Immunohistochemistry of Nkx2-1 (A, B, F, G, K, L, P, Q), BrdU (C, H, M, R), and p57 (E, J, O, T) in transverse sections from wild type mice (A–E and K–O) and Hes1−/− mice (F–J and P–T) at E9.5 (A–J) and E15.5 (K–T). Boxed areas were enlarged (B–E, G–J, L–O, Q–T). tr: trachea; thy: thyroid; ma: median anlage; to: tongue.
A: The proliferation ratio was calculated as the proportion of Nkx2-1-positive cells labelled with BrdU at E9.5, E11.5, E13.5, and E15.5 in wild type and Hes1−/− thyroids. At E11.5, before fusion the median thyroid anlage (ma) and the ultimobranchial bodies (UB) were quantified separately. Three embryos per stage and per genotype were used for quantification. Chi-square test, ** p<0.01. B: Number of progenitor cells at E9.5 in the median thyroid anlage (ma) and at E11.5 in the ultimobranchial bodies (UB). Three embryos per stage and per genotype were used for quantification.Student's test, * p<0.05 and ** p<0.01.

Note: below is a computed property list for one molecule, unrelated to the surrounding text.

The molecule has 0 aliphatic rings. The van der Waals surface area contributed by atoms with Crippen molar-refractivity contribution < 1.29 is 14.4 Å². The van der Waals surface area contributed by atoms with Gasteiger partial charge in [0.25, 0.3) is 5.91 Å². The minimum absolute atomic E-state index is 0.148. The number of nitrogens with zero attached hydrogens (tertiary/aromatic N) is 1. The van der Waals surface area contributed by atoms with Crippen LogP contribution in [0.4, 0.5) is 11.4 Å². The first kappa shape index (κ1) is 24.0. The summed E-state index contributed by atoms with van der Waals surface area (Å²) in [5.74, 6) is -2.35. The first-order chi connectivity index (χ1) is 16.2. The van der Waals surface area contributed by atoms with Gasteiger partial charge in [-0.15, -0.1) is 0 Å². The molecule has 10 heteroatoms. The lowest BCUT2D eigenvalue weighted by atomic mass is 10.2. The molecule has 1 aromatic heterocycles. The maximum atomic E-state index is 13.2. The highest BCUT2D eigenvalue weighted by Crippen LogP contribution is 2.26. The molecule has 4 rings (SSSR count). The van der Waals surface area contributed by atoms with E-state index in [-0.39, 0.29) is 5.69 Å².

To investigate the cause of the progenitor cell depletion, we analysed the expression of cyclin-kinase inhibitors (CKIs). CKIs play a major role in regulating cell cycle exit and have links with Notch signalling . We found that the CKI p57 was clearly expressed in the median anlage in both Hes1−/− and wild type mice at E9.5 (Figure 6E, J) but not at the other stages studied (from E11.5 to E16.5) (Figure 6O, T). These data were consistent with the low proliferation ratio at E9.5 in the wild type thyroid: 4.6% (Figure 6A–D and Figure 7A) while the rate of proliferation was on average 40% from E11.5 onwards. Thus, p57 was not involved in the thyroid progenitor cell deficiency in Hes1−/−. Moreover, we also analysed expression of two further CKIs. However, we did not find differences in the expression of p21 and p27 in Hes1 wild type vs. Hes1−/− mice (data not shown).